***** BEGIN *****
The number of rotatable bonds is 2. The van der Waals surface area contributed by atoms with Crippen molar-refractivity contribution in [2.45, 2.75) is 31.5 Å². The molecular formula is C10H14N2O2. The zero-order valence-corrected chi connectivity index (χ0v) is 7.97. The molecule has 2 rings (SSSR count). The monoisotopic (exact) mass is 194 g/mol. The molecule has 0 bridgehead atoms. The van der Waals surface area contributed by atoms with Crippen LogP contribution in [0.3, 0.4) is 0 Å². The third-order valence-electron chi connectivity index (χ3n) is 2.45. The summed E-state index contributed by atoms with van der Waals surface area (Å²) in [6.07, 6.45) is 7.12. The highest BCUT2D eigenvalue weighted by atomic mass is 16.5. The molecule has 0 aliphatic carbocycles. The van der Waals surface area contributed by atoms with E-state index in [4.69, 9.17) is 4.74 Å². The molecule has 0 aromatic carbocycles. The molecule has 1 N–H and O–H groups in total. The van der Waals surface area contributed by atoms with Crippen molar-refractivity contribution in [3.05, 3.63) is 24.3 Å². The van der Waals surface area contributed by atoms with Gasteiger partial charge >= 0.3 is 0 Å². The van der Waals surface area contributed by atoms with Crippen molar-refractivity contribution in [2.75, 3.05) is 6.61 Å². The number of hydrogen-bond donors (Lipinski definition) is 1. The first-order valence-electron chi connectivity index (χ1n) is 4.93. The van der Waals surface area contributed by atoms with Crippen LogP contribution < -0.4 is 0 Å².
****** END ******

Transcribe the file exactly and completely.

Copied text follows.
The number of rotatable bonds is 2. The van der Waals surface area contributed by atoms with Crippen molar-refractivity contribution in [2.45, 2.75) is 31.5 Å². The molecular formula is C10H14N2O2. The zero-order valence-corrected chi connectivity index (χ0v) is 7.97. The molecule has 2 rings (SSSR count). The monoisotopic (exact) mass is 194 g/mol. The molecule has 0 bridgehead atoms. The van der Waals surface area contributed by atoms with Crippen LogP contribution in [0.3, 0.4) is 0 Å². The third-order valence-electron chi connectivity index (χ3n) is 2.45. The summed E-state index contributed by atoms with van der Waals surface area (Å²) in [6.07, 6.45) is 7.12. The highest BCUT2D eigenvalue weighted by atomic mass is 16.5. The molecule has 0 aliphatic carbocycles. The van der Waals surface area contributed by atoms with E-state index in [4.69, 9.17) is 4.74 Å². The molecule has 0 aromatic carbocycles. The molecule has 1 N–H and O–H groups in total. The van der Waals surface area contributed by atoms with Crippen molar-refractivity contribution in [3.05, 3.63) is 24.3 Å². The van der Waals surface area contributed by atoms with Gasteiger partial charge >= 0.3 is 0 Å². The van der Waals surface area contributed by atoms with Crippen molar-refractivity contribution in [2.75, 3.05) is 6.61 Å². The number of hydrogen-bond donors (Lipinski definition) is 1. The first-order valence-electron chi connectivity index (χ1n) is 4.93. The van der Waals surface area contributed by atoms with Crippen LogP contribution < -0.4 is 0 Å².